Government regulations and nature do not always agree, though the intention of Michigan’s Department of Environmental Quality was no doubt trying to err on the side of right; however, they didn’t quite understand who they were dealing with when they confronted resident Stephen Tvedten about the illegal dams being constructed on his property.
When Tvedten was informed he must remove the “inherently hazardous” dams, he eagerly gave voice to the builders’ concerns and consternation in a most amusing, but ultimately effective, way.
Here’s a sample courtesy of Letters of Note:
… I am the legal owner and a couple of beavers are in the (State unauthorized) process of constructing and maintaining two wood “debris” dams across the outlet stream of my Spring Pond. While I did not pay for, nor authorize their dam project, I think they would be highly offended you call their skillful use of natural building materials “debris”. I would like to challenge you to attempt to emulate their dam project any dam time and/or any dam place you choose. I believe I can safely state there is no dam way you could ever match their dam skills, their dam resourcefulness, their dam ingenuity, their dam persistence, their dam determination and/or their dam work ethic.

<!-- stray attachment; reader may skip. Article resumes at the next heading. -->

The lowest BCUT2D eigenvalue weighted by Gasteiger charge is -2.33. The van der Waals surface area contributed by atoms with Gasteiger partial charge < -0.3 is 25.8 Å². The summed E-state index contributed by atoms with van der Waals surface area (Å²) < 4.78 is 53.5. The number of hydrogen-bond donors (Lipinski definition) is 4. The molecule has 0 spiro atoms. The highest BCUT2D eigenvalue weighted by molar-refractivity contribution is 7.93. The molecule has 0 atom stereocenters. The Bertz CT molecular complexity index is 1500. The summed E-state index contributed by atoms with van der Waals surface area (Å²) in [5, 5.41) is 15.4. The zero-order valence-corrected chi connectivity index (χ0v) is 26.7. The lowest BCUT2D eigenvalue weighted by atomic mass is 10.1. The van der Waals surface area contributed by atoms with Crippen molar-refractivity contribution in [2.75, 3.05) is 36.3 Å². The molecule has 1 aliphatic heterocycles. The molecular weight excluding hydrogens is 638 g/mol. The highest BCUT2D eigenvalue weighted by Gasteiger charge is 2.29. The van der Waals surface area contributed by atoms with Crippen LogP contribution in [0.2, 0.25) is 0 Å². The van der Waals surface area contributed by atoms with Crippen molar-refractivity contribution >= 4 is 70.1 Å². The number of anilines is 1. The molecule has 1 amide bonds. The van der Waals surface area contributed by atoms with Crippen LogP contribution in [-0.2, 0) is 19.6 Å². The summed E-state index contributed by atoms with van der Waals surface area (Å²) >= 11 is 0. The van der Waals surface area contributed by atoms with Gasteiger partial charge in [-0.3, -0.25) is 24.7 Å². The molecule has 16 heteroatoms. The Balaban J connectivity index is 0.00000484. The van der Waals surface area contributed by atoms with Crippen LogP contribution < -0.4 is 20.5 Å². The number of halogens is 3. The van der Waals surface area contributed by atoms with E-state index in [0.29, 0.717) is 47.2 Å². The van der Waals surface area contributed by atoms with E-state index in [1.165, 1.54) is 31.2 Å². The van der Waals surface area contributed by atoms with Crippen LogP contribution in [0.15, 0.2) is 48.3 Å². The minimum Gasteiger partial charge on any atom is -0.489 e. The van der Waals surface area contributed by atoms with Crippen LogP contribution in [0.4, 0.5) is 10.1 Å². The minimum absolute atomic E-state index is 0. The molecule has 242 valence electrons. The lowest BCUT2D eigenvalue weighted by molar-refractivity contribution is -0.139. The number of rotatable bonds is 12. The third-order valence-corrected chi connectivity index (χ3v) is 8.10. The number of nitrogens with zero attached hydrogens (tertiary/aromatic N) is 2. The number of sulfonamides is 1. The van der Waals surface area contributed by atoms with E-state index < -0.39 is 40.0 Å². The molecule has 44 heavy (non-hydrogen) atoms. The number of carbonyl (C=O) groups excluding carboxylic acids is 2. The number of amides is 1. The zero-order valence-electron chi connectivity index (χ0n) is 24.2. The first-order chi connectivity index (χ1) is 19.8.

As to your dam request the beavers first must fill out a dam permit prior to the start of this type of dam activity, my first dam question to you is: are you trying to discriminate against my Spring Pond Beavers or do you require all dam beavers throughout this State to conform to said dam request? If you are not discriminating against these particular beavers, please send me completed copies of all those other applicable beaver dam permits. Perhaps we will see if there really is a dam violation of Part 301, Inland Lakes and Streams, of the Natural Resource and Environmental Protection Act, Act 451 of the Public Acts of 1994, being sections 324.30101 to 324.30113 of the Michigan Compiled Laws annotated…
Full story at Letters of Note.
Photo credit: FotoliaAuthor on Google+